Between Two Lines at Dalmally Railway Station, Scotland, August 2014. A collaborative residency with Liz Gaffney.
The “Between Two Lines” project began when a lady from Dublin contacted Liz Gaffney in 2013 following an internet search for Dalmally station. She had found a bundle of letters in an old chest of drawers addressed from Dalmally station dated 1877 and wanted them to find a good home.
Liz contacted me to invite me to work on a collaborative project based on the letters – having worked together on a similar project in 2009. After some research it was determined that the letters had been written by Margaret McPhail to her sister Ettie Ryan in Dublin, however no further details of her life in Dalmally were discovered bar the contents of the letters. Therefore the artists decided to respond to various episodes and stories related within the letters.
The first story that interested us was the wonderful story of an estate owner over towards Glenorchy who in an attempt to get an edge over other hunting estates in the area imported a herd of zebra;
“The story goes that eager to take advantage of the upturn in rail passengers and to increase the popularity of his own estate, the gentleman in question managed to acquire a rather impressive herd of zebras. […] but according to Mr. McCallum’s telling, the gentleman at the estate underestimated the Scottish winters, especially here in the highlands and he lost almost the entire herd that first winter.
Despairing at the number of bookings for the upcoming season and facing potential ruin, the imaginative gentleman […] managed to collect a large number of donkeys and set about painting them in the customary zebra markings in an attempt to recreate his well known herd. I suppose it must have been of some benefit that the gentlemen of the second season were generally first-timers and the estate owner managed to keep up the pretence.”
Letter dated 3rd September 1877
We began by attempting to document any remaining zebras from the herd but despite many days in the hills following trails and hearing calls in the distance we were unable to gather sufficient documentary evidence to make a pronouncement either way.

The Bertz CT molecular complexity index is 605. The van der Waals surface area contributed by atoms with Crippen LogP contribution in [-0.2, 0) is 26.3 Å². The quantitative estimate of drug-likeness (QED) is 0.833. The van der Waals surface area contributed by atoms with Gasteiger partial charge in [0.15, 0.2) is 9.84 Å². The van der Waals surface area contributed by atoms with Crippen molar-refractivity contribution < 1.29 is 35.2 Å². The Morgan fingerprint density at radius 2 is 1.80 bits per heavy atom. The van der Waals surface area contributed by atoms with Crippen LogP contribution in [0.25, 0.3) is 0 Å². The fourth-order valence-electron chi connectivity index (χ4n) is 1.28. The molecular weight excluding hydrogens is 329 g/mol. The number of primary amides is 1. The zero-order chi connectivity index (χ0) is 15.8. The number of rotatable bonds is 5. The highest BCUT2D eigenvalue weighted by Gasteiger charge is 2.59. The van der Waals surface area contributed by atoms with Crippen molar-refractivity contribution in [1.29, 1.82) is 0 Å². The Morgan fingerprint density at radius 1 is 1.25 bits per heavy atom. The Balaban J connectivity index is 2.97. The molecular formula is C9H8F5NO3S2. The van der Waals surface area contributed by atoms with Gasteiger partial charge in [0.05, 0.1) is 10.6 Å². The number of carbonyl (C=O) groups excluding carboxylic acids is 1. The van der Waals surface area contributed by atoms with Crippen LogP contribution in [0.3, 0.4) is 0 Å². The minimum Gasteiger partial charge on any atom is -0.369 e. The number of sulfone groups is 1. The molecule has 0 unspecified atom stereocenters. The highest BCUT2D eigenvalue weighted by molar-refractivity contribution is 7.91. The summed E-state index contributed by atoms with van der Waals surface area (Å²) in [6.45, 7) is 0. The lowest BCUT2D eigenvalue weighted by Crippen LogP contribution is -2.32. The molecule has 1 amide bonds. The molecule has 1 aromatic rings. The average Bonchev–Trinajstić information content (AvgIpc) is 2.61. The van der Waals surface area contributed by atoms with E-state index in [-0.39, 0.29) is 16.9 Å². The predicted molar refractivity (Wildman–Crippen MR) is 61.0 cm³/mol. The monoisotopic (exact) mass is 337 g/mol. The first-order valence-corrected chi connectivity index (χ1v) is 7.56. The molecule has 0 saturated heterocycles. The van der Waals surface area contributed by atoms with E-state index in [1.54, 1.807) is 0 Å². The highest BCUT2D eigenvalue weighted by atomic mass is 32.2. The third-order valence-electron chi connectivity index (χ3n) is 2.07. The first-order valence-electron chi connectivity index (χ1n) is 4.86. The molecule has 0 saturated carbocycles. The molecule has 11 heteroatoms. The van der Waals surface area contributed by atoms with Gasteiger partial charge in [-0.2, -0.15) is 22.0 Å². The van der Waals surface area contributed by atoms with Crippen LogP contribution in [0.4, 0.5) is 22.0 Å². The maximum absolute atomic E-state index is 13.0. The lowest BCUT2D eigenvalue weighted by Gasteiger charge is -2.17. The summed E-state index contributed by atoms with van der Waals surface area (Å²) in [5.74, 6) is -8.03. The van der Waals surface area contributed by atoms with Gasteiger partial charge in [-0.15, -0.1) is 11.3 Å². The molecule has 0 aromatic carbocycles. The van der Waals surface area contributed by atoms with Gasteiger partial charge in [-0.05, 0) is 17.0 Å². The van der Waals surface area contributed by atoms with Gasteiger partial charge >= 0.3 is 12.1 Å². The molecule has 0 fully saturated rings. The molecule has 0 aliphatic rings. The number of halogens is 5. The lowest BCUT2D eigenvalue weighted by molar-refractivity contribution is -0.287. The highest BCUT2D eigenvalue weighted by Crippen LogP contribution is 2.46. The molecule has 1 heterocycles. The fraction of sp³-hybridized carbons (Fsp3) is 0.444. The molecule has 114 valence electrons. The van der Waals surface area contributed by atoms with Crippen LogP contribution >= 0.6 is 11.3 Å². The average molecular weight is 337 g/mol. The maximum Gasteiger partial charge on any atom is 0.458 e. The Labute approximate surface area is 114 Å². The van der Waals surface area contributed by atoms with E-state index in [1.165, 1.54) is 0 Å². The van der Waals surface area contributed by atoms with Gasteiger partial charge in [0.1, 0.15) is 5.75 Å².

By her own accounts Margaret seemed to particularly enjoy travelling by train and trying out her new stories on the captive listeners.
“I had a great adventure yesterday when I was dispatched by train to pick up some messages for himself at Strathyre, which of course meant a day out and a captive audience on whom I could try my latest tales.”
Letter dated 13th September 1877
In responding to this we prepared versions of Margaret’s stories as found in the letters and I created a series of complimentary drawings. Like Margaret we travelled up and down the old Callander-Oban line telling stories to a captive audience.
One of the tales that we told on the train was that of “The Corryvreckan Lobster” an old fisherman’s tale from around Lunga which was a little way south. Based on a survey of locals we discovered that very few people recalled this once popular tale and we took it upon ourselves to re-enter it into the local storytelling repertoire. Dressed in our Sunday best, Liz and I went from pier to pier trying to find some lobster fishermen to tell the story to. Perhaps as a result of the impending hurricane we failed to find any fishermen and instead told the story to a couple out walking their dog in the pouring rain.
The project culminated in an exhibition at The Posting Room at Dalmally station (the first of its kind at the station). As part of the opening of the show I gave an explanatory talk, which was followed by an evening of Victorian ghost stories which included a reading of ‘The Signal Man’ by Charles Dickens.
With special thanks to Graham Whaite and ScotRail.